Chinese are big time gamblers.

Bass Says China Bank Losses May Top 400% of Subprime Crisis
Kyle Bass, the hedge fund manager who successfully bet against mortgages during the subprime crisis, said China’s banking system may see losses of more than four times those suffered by U.S. banks during the last crisis.

Should the Chinese banking system lose 10 percent of its assets because of nonperforming loans, the nation’s banks will see about $3.5 trillion in equity vanish, Bass, the founder of Dallas-based Hayman Capital Management, wrote in a letter to investors obtained by Bloomberg. The world’s second-biggest economy may end up having to print more than $10 trillion of yuan to recapitalize banks, pressuring the currency to devalue in excess of 30 percent against the dollar, according to Bass


Comment by Blue Skye
2016-02-11 07:06:28

That will surely make commodities soar.

Comment by Raymond K Hessel
2016-02-11 07:11:39

Anecdotal reports suggest that Chinese who got burned in the stock market are now turning to physical precious metals. I think gold will see $2500 before the end of the year, as even the dullest of the sheeple finally wakes up to the central bankers’ debauchery of the currency and what it will mean for their household wealth and savings.

Comment by Blue Skye
2016-02-11 07:43:54

Maybe. But maybe guys like you with some play money to throw around and swap gold coins with others of their kind are vastly outnumbered by sheep who actually owe money and will have to sell stuff to pay their bills.

The Chinese have been buying tons of gold for a few years, so that information is a little late. That was during the biggest credit expansion in history in China. Something else is starting to happen there now. Have you noticed a recent trend in the price of commodities? Do you think another massive commodities boom is just about to break loose?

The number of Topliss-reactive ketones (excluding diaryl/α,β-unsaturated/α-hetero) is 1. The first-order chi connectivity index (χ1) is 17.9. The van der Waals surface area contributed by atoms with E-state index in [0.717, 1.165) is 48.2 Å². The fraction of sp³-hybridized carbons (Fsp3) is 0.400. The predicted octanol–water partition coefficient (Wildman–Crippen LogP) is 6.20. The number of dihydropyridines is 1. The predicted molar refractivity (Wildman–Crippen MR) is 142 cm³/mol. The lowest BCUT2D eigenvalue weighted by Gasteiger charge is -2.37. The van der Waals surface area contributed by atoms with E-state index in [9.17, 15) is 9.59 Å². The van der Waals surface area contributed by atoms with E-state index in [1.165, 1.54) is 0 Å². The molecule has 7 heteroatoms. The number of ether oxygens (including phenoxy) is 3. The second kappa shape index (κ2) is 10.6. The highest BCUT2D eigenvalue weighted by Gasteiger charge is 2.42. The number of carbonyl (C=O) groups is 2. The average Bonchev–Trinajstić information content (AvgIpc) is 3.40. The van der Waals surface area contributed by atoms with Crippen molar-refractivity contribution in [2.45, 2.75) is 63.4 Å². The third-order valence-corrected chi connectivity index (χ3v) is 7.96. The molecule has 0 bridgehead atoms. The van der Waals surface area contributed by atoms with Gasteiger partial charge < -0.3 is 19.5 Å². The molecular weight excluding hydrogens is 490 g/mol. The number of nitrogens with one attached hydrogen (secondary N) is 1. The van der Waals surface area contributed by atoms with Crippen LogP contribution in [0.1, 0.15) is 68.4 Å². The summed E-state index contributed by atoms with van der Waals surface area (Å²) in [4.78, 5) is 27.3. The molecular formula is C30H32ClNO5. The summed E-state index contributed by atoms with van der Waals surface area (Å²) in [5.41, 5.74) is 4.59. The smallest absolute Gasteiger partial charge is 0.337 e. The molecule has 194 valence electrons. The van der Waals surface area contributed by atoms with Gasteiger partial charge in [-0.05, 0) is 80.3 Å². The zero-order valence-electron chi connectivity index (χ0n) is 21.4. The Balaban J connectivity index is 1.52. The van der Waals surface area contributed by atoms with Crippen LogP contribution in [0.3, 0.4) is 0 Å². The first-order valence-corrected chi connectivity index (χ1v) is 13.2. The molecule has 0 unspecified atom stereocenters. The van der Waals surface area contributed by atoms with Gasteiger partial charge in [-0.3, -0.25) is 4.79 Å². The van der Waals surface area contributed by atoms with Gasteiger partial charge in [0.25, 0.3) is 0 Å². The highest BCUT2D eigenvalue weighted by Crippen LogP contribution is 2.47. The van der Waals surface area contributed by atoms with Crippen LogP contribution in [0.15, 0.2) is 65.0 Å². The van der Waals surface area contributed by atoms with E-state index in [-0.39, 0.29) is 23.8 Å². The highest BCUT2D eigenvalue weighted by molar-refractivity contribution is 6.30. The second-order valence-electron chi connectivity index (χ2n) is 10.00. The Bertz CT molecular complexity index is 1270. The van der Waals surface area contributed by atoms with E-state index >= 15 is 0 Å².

To take a turn on Hoss; Sell what China has been buying.

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Comment by cactus
2016-02-11 12:38:03

Maybe. But maybe guys like you with some play money to throw around and swap gold coins with others of their kind are vastly outnumbered by sheep who actually owe money and will have to sell stuff to pay their bills.’

yea scary scenario almost happened in 2008 but the OIL Fracking revolution saved us remember .

I don’t know what they are going to do this time ?? But I never do.

Comment by Professor Bear
2016-02-11 19:50:51

If they got burned in the stock market, isn’t it quite likely they have margin debt to repay? I’m wondering where underwater gamblers in a nation whose economy has slowed to a 25 year low of a glacial 6.9% GDP growth rate and whose currency is undergoing devaluation will find the extra cash needed to drive up the gold price?

Seems more likely they will be selling gold to cover margin debt.

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Comment by Professor Bear
2016-02-11 19:36:51

“Bass Says China Bank Losses May Top 400% of Subprime Crisis”

Is this a roundabout way of saying that China bank losses are contained?

Comment by palmetto
2016-02-11 06:50:31

Was this what did it?


Interesting exchange (if you can call it that) between Duffy and Yellen. There should be no doubt in anyone’s mind that the Fed picks winners and losers, and that inside info is their stock in trade. And there’s that Soros name again, gee.

None of these guys and gals have any particular financial skill. None of them. It’s all about insider information, that’s it. It’s a club, and you ain’t in it.

Comment by Raymond K Hessel
2016-02-11 07:09:27

None of these guys and gals have any particular financial skill.

I would argue that racketeering with impunity is a kind of financial skill. And looting the muppets every 7.5 years takes some deft swindling talents, I would say.

Comment by palmetto
2016-02-11 06:53:04

I see debt muppets.

Comment by Goon
2016-02-11 06:55:14

Valentine’s Day clickbait linked from Huffington Post:


Cats, boxed wine, and SSRI anti-depressants.

Tell yourself you can “have it all.”

Comment by Goon
Comment by Goon
Comment by Raymond K Hessel
2016-02-11 07:06:12

“Anyone who says the American economy is in decline is peddling fiction.”

– President Barak Obama, 2016 SOTU address.

Comment by Raymond K Hessel
2016-02-11 07:07:32

I smell fear. Is that you, Jingle Male?